Panel Paper: Changing Decisions by Reframing Risk: How a Local Earthquake Safety Ordinance Motivated Voluntarily Retrofits

Saturday, November 10, 2012 : 3:50 PM
Hopkins (Sheraton Baltimore City Center Hotel)

*Names in bold indicate Presenter

Sharyl Rabinovici, Mills College

Emphasizing the benefits of taking a recommended action is sometimes more effective than emphasizing  the downsides of failing to act or vice versa, depending on the decision context (Rothman and Salovey 1997; Salovey and Williams-Piehota 2004). Furthermore, more people seem to respond when the message frame is congruent with their natural self-regulatory goal-orientation, which tends to be dominated by either promotion of desirable outcomes by doing what they could ideally do (achievement/attainment) or preventing bad outcomes by doing what they ought to do (security/avoidance) (Higgins 1997).

This research investigates how people responded to a local housing safety ordinance in Berkeley, California that targeted 320 owners of a high hazard and socially important building type. The law placed notice on the property title and required owners to inform tenants, post warning signs on site, and have a structural engineer evaluate the property. Even though owners were not required to do a seismic upgrade, over 20 percent voluntarily took that costly extra step.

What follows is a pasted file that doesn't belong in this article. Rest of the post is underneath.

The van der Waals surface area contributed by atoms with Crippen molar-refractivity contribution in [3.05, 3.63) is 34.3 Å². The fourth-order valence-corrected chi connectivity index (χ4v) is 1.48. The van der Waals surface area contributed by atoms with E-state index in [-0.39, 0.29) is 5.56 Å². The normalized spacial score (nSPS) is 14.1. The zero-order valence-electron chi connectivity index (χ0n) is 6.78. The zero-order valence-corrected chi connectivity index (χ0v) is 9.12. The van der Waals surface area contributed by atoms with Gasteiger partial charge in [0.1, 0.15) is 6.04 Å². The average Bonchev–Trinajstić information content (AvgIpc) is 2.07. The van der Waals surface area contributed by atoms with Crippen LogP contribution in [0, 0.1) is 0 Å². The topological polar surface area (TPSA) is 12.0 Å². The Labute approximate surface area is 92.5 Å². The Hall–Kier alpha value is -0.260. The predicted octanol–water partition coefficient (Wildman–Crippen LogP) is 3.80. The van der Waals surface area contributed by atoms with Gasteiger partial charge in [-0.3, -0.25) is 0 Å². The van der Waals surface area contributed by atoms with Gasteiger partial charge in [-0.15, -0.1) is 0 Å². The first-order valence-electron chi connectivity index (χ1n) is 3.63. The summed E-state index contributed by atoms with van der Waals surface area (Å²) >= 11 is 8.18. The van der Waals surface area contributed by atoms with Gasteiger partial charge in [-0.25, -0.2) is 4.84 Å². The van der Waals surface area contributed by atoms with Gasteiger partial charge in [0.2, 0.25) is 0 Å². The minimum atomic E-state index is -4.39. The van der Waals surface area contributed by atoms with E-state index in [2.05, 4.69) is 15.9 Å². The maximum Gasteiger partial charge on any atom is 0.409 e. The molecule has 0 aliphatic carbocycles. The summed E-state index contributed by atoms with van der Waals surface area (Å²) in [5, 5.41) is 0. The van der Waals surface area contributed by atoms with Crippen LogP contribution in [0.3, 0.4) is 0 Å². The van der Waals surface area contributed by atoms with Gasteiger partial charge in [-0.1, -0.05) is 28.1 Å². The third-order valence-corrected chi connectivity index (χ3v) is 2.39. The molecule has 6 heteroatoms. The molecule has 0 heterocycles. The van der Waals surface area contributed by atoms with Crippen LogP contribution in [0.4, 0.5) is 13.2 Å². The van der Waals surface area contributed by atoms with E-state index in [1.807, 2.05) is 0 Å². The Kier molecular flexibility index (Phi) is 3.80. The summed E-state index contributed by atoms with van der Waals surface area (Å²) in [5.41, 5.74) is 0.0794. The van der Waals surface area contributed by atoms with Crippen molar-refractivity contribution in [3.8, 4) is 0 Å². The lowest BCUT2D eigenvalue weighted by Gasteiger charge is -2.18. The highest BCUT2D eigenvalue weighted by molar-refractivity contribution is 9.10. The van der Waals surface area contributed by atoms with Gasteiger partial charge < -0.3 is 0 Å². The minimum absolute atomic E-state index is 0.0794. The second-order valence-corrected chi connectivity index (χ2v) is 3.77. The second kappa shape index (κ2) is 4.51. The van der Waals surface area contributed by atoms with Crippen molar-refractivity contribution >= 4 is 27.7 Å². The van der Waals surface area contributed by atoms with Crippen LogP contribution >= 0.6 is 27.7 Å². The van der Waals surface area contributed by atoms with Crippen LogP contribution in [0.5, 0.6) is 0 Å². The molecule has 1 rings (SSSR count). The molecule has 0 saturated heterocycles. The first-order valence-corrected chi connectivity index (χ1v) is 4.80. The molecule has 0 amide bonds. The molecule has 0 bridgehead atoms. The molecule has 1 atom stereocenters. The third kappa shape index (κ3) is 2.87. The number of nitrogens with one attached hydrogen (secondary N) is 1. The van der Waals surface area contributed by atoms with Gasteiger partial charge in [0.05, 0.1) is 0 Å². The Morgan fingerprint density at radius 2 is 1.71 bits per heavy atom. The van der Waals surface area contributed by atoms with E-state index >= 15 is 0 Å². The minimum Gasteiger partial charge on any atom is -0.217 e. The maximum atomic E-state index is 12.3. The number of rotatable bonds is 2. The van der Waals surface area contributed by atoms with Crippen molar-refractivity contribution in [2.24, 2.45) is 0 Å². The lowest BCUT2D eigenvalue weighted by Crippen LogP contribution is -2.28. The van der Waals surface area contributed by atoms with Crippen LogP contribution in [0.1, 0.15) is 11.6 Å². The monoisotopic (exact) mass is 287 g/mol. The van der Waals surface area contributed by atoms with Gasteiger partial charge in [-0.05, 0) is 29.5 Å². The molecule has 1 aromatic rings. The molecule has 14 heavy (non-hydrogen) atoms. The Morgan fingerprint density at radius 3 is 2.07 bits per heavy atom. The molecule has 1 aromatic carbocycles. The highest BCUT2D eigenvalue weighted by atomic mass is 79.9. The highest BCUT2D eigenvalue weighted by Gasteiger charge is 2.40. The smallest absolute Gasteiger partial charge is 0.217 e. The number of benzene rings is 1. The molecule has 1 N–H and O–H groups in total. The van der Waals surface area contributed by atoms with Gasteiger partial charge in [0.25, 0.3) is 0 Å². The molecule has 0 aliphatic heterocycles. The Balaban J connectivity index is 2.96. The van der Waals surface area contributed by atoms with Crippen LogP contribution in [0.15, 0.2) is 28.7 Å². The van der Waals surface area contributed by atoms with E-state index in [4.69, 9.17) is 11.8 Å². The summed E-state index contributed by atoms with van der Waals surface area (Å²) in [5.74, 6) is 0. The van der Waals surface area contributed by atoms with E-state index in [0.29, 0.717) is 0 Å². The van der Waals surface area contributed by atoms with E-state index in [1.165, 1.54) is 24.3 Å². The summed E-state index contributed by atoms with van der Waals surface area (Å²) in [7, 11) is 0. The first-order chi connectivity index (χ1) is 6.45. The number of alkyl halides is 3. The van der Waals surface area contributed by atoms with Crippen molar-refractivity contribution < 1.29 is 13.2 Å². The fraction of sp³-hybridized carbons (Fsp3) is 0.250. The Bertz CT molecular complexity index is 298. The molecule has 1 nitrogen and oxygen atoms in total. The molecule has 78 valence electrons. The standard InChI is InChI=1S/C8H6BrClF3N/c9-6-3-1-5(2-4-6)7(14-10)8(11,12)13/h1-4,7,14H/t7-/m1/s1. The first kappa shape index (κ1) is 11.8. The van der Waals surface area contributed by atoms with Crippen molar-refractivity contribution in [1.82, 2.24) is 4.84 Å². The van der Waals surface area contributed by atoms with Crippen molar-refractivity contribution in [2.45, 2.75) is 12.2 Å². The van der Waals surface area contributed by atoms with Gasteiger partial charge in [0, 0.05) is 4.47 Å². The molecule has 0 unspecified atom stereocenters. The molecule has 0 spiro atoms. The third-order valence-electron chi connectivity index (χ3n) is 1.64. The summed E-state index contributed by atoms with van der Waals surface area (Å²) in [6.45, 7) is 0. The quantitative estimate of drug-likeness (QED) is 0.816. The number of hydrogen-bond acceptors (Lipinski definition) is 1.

I conducted in-depth interviews and used a survey on a stratified sample of affected property owners (N=33) and a small group of similar owners who retrofitted prior to the law (N=5).  I find that the law apparently reversed some owners’ earthquake mitigation decision frame from promotion to prevention. Qualitatively, pre-law retrofitters wanted to “make the building better” while post-law retrofitters wanted to “remedy a defect” and “get off the list.” Not only did the law inform owners about the hazard and make the costs of failing to retrofit more salient, but it increased the costs of inaction by informing a large group of owners and potential buyers at around the same time. Underscoring these points, the law appeared to motivate retrofits among persons with a different personality profile: post-law retrofitters on average had a more “problem-avoidant” as opposed to “goal-attainment” regulatory orientation than people who retrofit prior to the ordinance.

Overall, the law created near-term negative consequences that strongly motivated the people who voluntarily retrofit their properties. Removing stigma (and its perceived economic implications), gaining freedom from added administrative hassles, and eliminating fear of further regulatory impositions or problems recruiting tenants were all powerful motivators.  In some cases, they motivated people more than concern about the actual hazard. Even non-retrofitters (N=11) agree that their property is worth less now unless they upgrade their property; qualitative evidence suggests that the effect is causal. Although the number of study participants does not permit statistical inference, retrofitters and non-retrofitters appear to own similar buildings and otherwise have similar demographic traits and earthquake risk perceptions.

Full Paper: